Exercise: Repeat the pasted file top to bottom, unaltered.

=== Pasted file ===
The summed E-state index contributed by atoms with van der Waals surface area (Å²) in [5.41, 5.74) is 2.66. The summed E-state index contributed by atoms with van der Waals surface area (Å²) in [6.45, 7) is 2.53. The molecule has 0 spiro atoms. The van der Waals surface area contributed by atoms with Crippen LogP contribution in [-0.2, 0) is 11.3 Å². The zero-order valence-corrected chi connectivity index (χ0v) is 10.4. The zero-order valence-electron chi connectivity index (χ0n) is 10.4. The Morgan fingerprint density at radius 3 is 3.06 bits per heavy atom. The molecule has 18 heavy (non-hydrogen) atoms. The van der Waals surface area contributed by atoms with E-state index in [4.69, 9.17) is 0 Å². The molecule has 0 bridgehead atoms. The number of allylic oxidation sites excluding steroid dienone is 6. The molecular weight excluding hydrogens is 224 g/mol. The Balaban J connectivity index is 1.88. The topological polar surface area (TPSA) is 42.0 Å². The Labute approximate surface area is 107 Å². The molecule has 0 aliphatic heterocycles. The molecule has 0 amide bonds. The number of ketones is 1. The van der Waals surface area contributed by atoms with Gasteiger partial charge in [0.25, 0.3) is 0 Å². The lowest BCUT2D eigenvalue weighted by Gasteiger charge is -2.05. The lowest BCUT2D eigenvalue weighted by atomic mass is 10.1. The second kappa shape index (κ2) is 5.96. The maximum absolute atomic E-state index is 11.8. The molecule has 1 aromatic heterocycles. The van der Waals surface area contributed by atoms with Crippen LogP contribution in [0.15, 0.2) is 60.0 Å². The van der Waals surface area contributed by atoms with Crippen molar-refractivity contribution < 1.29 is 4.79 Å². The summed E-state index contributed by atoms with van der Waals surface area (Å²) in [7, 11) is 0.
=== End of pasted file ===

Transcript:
The summed E-state index contributed by atoms with van der Waals surface area (Å²) in [5.41, 5.74) is 2.66. The summed E-state index contributed by atoms with van der Waals surface area (Å²) in [6.45, 7) is 2.53. The molecule has 0 spiro atoms. The van der Waals surface area contributed by atoms with Crippen LogP contribution in [-0.2, 0) is 11.3 Å². The zero-order valence-corrected chi connectivity index (χ0v) is 10.4. The zero-order valence-electron chi connectivity index (χ0n) is 10.4. The Morgan fingerprint density at radius 3 is 3.06 bits per heavy atom. The molecule has 18 heavy (non-hydrogen) atoms. The van der Waals surface area contributed by atoms with E-state index in [4.69, 9.17) is 0 Å². The molecule has 0 bridgehead atoms. The number of allylic oxidation sites excluding steroid dienone is 6. The molecular weight excluding hydrogens is 224 g/mol. The Balaban J connectivity index is 1.88. The topological polar surface area (TPSA) is 42.0 Å². The Labute approximate surface area is 107 Å². The molecule has 0 aliphatic heterocycles. The molecule has 0 amide bonds. The number of ketones is 1. The van der Waals surface area contributed by atoms with Gasteiger partial charge in [0.25, 0.3) is 0 Å². The lowest BCUT2D eigenvalue weighted by Gasteiger charge is -2.05. The lowest BCUT2D eigenvalue weighted by atomic mass is 10.1. The second kappa shape index (κ2) is 5.96. The maximum absolute atomic E-state index is 11.8. The molecule has 1 aromatic heterocycles. The van der Waals surface area contributed by atoms with Crippen LogP contribution in [0.15, 0.2) is 60.0 Å². The van der Waals surface area contributed by atoms with Crippen molar-refractivity contribution < 1.29 is 4.79 Å². The summed E-state index contributed by atoms with van der Waals surface area (Å²) in [7, 11) is 0.